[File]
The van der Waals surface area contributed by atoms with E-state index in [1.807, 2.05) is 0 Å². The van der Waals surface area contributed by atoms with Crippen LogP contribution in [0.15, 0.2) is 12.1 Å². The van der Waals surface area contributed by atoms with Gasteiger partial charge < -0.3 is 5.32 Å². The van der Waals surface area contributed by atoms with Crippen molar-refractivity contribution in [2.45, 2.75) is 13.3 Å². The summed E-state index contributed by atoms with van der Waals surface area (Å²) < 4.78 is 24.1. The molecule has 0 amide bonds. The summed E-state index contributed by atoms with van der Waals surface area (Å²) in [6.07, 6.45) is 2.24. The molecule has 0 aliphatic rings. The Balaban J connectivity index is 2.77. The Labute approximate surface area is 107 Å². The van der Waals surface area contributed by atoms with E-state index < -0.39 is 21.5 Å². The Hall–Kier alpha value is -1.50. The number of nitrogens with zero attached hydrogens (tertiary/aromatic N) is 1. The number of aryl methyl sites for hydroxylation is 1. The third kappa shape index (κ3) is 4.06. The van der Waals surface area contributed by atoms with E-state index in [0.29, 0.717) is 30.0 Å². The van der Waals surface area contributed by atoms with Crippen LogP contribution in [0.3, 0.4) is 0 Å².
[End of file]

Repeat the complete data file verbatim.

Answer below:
The van der Waals surface area contributed by atoms with E-state index in [1.807, 2.05) is 0 Å². The van der Waals surface area contributed by atoms with Crippen LogP contribution in [0.15, 0.2) is 12.1 Å². The van der Waals surface area contributed by atoms with Gasteiger partial charge < -0.3 is 5.32 Å². The van der Waals surface area contributed by atoms with Crippen molar-refractivity contribution in [2.45, 2.75) is 13.3 Å². The summed E-state index contributed by atoms with van der Waals surface area (Å²) < 4.78 is 24.1. The molecule has 0 amide bonds. The summed E-state index contributed by atoms with van der Waals surface area (Å²) in [6.07, 6.45) is 2.24. The molecule has 0 aliphatic rings. The Balaban J connectivity index is 2.77. The Labute approximate surface area is 107 Å². The van der Waals surface area contributed by atoms with E-state index < -0.39 is 21.5 Å². The Hall–Kier alpha value is -1.50. The number of nitrogens with zero attached hydrogens (tertiary/aromatic N) is 1. The number of aryl methyl sites for hydroxylation is 1. The third kappa shape index (κ3) is 4.06. The van der Waals surface area contributed by atoms with E-state index in [0.29, 0.717) is 30.0 Å². The van der Waals surface area contributed by atoms with Crippen LogP contribution in [0.3, 0.4) is 0 Å².